There is no gainsaying that the bulk of Nigeria’s resources go into civil service overhead costs and the day-today running of government. At present, the federal personnel annual budget currently stands at N2.8 trillion. There is no way any country can make any meaningful progress running public service and the government the way it is done in Nigeria.
And with the current coronavirus pandemic, it is high time the government initiated ways of freeing up funds through some aggressive reforms, no matter how unpopular they may be.
It is against this backdrop that we welcome the decision by President Muhammadu Buhari to implement the report of the Presidential Committee on Restructuring and Rationalization of Federal Government Parastatals, Commissions and Agencies. Popularly known as the Oronsaye committee, it was set up by former President Goodluck Jonathan, with Stephen Oronsaye, a former Head of Civil Service, as its chairman. The committee was inaugurated on August 18, 2011, with a view to identifying the lapses in the civil service and come up recommendations on the way forward.
It is, therefore, heartwarming that eight years, precisely on April 16, 2012, after the committee submitted its report, the Buhari administration has seen the need to implement the white paper on the report. This decision, no doubt, could best be described as a right step in a right direction.
A recent investigation has revealed that the federal government would be saving about N241billion through the implementation of the Oronsaye report. This is no small amount of money; it can be used for development projects that would have unquantifiable impact on the living standard and wellbeing of the people.
The 800-page report recommends the abolition of 38 federal agencies, the merger of 52 and the reversion of 14 agencies to departments in relevant ministries. The whole essence of these reforms is to ensure downsizing and cost-effective management of the nation’s over-bloated civil service structure.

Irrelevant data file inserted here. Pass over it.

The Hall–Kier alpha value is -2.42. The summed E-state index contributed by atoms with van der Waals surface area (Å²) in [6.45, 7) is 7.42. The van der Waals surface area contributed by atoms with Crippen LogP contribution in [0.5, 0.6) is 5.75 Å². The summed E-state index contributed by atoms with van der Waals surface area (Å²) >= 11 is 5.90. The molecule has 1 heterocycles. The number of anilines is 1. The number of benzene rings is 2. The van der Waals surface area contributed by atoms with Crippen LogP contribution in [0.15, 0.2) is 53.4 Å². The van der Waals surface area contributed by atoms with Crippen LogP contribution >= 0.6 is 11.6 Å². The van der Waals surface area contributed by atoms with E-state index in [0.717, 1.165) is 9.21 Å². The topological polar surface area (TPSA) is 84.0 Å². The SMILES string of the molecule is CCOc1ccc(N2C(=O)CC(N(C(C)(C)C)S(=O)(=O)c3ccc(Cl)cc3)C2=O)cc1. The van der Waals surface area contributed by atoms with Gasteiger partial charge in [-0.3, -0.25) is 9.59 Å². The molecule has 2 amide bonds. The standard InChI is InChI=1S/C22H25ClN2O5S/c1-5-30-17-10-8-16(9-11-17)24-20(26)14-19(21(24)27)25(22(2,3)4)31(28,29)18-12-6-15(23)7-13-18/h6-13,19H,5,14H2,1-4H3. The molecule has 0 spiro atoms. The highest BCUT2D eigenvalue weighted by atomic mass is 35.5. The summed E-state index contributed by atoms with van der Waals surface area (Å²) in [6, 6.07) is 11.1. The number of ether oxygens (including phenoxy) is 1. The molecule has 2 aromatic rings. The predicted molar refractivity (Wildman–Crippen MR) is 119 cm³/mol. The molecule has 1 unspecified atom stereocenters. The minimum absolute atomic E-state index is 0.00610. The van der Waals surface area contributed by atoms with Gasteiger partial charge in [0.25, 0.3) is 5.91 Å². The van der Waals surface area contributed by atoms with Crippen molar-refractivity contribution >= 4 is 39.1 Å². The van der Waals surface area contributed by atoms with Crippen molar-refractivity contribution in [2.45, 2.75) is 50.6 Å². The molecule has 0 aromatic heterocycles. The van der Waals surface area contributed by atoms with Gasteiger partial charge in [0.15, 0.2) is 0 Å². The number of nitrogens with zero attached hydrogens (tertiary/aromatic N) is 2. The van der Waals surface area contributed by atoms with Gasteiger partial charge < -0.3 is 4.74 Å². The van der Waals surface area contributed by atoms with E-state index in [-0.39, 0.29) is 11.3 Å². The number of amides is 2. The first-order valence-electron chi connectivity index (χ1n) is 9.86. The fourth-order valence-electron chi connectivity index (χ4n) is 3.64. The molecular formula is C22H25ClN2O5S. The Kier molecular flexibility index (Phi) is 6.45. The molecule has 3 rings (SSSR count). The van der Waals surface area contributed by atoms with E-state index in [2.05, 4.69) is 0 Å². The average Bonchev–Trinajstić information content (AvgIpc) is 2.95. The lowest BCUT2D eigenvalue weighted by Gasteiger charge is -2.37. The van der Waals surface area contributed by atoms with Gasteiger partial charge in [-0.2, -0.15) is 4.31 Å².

Other major recommendations of the Oronsaye report include the merger of the Economic and Financial Crimes Commission, Independent Corrupt Practices and Other Related Offences Commission and Code of Conduct Bureau.
The Federal Radio Corporation of Nigeria, Voice of Nigeria and the Nigerian Television Authority are to merge under the umbrella of Federal Broadcasting Corporation of Nigeria. The report also recommends that the functions of the National Salaries and Wages Commission be taken over by the Revenue Mobilisation and Fiscal Responsibility Commission.
The Bureau of Public Enterprise is to also take over the functions of the Infrastructure Concessionary and Regulatory Commission. National Emergency Management Agency and the National Refugees Commission are to be merged, while Highways Department of Federal Ministry of Works is to take over the functions of the Federal Road Safety Corps.
The Universal Basic Education Commission is to take over the functions of the National Council for Nomadic Education and the National Commission for Mass Literacy, Adult and Non-Formal Education. The list is exhaustive.
As of time the white paper was submitted, there were 541 government parastatals, commissions and agencies, including statutory and non-statutory, in the country. The report prescribes a reduction in the number of statutory agencies from 263 to 161.
This number may likely have increased going by the way the National Assembly creates agencies and commissions without recourse to the cost of governance. Our lawmakers must begin to think out of the box, and stop looking for easy ways out of difficult situations. Creating more agencies, which we cannot obviously fund, can arguably not be the best and only solution to the myriad of challenges facing the country.
Experts have contended that the federal government may have suddenly decided to cut cost of governance to meet the current economic realities occasioned by the fall of oil price and the downturn occasioned by the coronavirus pandemic. The thinking is that over the years government at the centre had been contented with the centralisation and concentration of administrative power. This, probably, explains why the Jonathan administration rejected, in its entirety, the report of the Oronsaye committee, a committee it set up and commissioned. But whichever way it is viewed, it is never too late to implement the report. Government is a continuum.
As a newspaper, we urge the Buhari administration to garner the political will and courage to follow through its decision to implement the Oronsaye report. The target reform captures quality of public services, the quality of civil service and the credibility of government’s commitment to good governance and effective service delivery to the citizenry. We cannot continue to pretend that things are just okay the way they are. Not anymore!